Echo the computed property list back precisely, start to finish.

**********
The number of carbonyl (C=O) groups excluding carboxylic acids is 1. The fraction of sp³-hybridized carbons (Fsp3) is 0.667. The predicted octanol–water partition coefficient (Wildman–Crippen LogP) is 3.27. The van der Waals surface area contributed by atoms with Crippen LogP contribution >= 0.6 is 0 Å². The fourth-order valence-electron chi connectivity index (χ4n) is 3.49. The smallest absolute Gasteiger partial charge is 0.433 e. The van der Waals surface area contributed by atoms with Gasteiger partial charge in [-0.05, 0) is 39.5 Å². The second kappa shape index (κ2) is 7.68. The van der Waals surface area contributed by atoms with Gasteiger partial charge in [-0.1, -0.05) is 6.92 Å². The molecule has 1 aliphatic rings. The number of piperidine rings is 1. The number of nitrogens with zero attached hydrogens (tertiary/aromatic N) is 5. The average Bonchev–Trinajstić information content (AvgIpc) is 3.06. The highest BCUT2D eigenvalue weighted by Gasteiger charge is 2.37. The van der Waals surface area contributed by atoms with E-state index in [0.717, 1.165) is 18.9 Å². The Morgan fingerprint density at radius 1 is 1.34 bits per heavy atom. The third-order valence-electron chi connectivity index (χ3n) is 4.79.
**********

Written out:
The number of carbonyl (C=O) groups excluding carboxylic acids is 1. The fraction of sp³-hybridized carbons (Fsp3) is 0.667. The predicted octanol–water partition coefficient (Wildman–Crippen LogP) is 3.27. The van der Waals surface area contributed by atoms with Crippen LogP contribution >= 0.6 is 0 Å². The fourth-order valence-electron chi connectivity index (χ4n) is 3.49. The smallest absolute Gasteiger partial charge is 0.433 e. The van der Waals surface area contributed by atoms with Gasteiger partial charge in [-0.05, 0) is 39.5 Å². The second kappa shape index (κ2) is 7.68. The van der Waals surface area contributed by atoms with Gasteiger partial charge in [-0.1, -0.05) is 6.92 Å². The molecule has 1 aliphatic rings. The number of piperidine rings is 1. The number of nitrogens with zero attached hydrogens (tertiary/aromatic N) is 5. The average Bonchev–Trinajstić information content (AvgIpc) is 3.06. The highest BCUT2D eigenvalue weighted by Gasteiger charge is 2.37. The van der Waals surface area contributed by atoms with E-state index in [0.717, 1.165) is 18.9 Å². The Morgan fingerprint density at radius 1 is 1.34 bits per heavy atom. The third-order valence-electron chi connectivity index (χ3n) is 4.79.